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Joshua Jacobs, PhD, an assistant professor in Drexel University’s School of Biomedical Engineering, Science and Health Systems is a key contributor in a multi-center $22.5 million, four-year effort to develop technologies for using brain stimulation to help people recover their ability to encode and retrieve memories. The project is in support of President Obama’s BRAIN (Brain Research through Advancing Innovative Neurotechnologies) initiative.
Jacobs will join a team led by Michael Kahana at the University of Pennsylvania (Penn). The team is funded by the Defense Advanced Research Projects Agency (DARPA) under a program called “Restoring Active Memory.”
The first component of the project is to identify brain signals that predict significant, successful memory. Because memory involves widespread brain regions, the researchers will study neurosurgical patients who already have electrodes implanted in various areas of their brains for the treatment of neurological disease. By recording brain signals during memory formation, the researchers will measure “biomarkers” of successful memory function — patterns of activity that accompany the successful formation of new memories and the successful retrieval of old ones.
As part of the research team, Jacobs’s lab will seek to further understand the spatial memory capabilities of the brain. This is an area that Jacobs has been exploring for several years with researchers from Thomas Jefferson University, Penn and the University of California, Los Angeles. Last summer the team published its discovery of human “grid cells” – the brain cells responsible for keeping track of one’s location while navigating—in Nature Neuroscience.
With funding through the DARPA program, the next step in Jacobs’ research will expand the studies of spatial memory in hopes of restoring it to people whose ability to use their memory to navigate has been lost or degraded.
“Navigation is critical for everyday life. If we can prevent people from getting lost it will significantly improve the quality of life for people with navigation problems due to traumatic brain injury or neurodegeneration due to aging.”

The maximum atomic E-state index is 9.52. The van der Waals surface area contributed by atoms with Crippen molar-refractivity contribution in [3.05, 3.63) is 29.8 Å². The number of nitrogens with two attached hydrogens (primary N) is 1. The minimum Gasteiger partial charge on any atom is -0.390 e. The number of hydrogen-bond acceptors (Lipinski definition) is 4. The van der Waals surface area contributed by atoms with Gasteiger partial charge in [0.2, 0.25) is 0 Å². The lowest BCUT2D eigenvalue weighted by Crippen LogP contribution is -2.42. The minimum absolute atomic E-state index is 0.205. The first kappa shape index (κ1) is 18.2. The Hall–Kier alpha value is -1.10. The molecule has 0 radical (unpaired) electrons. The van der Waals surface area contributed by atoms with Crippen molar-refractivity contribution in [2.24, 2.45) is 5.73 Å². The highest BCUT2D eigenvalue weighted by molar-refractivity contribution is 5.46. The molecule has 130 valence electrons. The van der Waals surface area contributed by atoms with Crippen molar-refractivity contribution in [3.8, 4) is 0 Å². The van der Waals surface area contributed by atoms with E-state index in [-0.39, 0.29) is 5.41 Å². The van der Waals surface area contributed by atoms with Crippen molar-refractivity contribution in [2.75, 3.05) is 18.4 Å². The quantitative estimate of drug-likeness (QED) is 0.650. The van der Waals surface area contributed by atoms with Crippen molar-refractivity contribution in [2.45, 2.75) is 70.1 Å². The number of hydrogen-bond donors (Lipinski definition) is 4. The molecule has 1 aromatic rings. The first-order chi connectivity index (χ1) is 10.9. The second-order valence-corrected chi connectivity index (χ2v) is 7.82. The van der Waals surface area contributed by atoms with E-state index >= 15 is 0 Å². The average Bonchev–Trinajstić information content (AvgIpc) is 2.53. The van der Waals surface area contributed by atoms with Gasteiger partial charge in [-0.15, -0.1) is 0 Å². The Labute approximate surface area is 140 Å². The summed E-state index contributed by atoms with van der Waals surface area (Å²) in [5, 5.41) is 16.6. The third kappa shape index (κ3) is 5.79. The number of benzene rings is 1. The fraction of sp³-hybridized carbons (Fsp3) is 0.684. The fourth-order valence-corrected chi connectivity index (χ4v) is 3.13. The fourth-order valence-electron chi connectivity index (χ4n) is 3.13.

Solving this problem will involve recruiting neurosurgical patients with epilepsy and Parkinson’s disease, who are already receiving brain stimulation as part of their clinical treatment. This is a therapeutic approach that Jacobs specializes in as part of his research. Patients may elect to participate in the projects’ research studies, which entail receiving safe levels of brain stimulation as they play computer-based memory games.
“If memory can be facilitated in patients who have electrodes implanted to treat epilepsy and Parkinson’s disease, and who frequently have mild memory impairment, then we will have gained extremely valuable information on how to restore normal memory function in patients with traumatic brain injury or Alzheimer’s disease,” said Kahana.
Beyond the advances in basic and clinical research, a major component of this effort is the development of next-generation technologies to enable real-time recording and stimulation of sites throughout the brain. This effort will be carried out through separate collaborations with Medtronic Inc. and with Neuropace Inc. Medtronic, whose FDA-approved deep brain stimulation systems have been implanted in more than 110,000 patients worldwide, will assist in the development of an investigational neural stimulation and monitoring system, which may lead to better understandings of the brain and how deep brain stimulation therapy can potentially restore normal brain function following injury or the onset of neuropsychological illness. Neuropace, whose RNS® System was FDA-approved in November to reduce the frequency of seizures in epilepsy patients who have not responded well to medications, will join the project to provide another platform for research in patients with implanted electrodes.
The patients for this study will be recruited at seven hospitals that are leaders in the clinical treatment for patients with epilepsy: Thomas Jefferson University Hospital, Dartmouth-Hitchcock Medical Center, Emory University Hospital, University of Washington Medical Center, the Mayo Clinic and the National Institutes of Health Clinical Center. Jacobs will join a team of neuroscientists, engineers and applied mathematicians from Boston University and the University of Washington to help develop computational models of memory and algorithms to guide brain stimulation.
“I am excited about this project for many reasons. Not only will it help expand our fundamental understanding of human brain function, but it will also allow us to use the results of our work to improve the quality of life of people with brain injury and disease. Memory disorders are a growing problem and I am hopeful that we will have a positive impact through this research.”
By the end of the four-year project, the team aims to lay the groundwork for a fully implantable neural monitoring and stimulation system that could be used in the treatment of memory loss.
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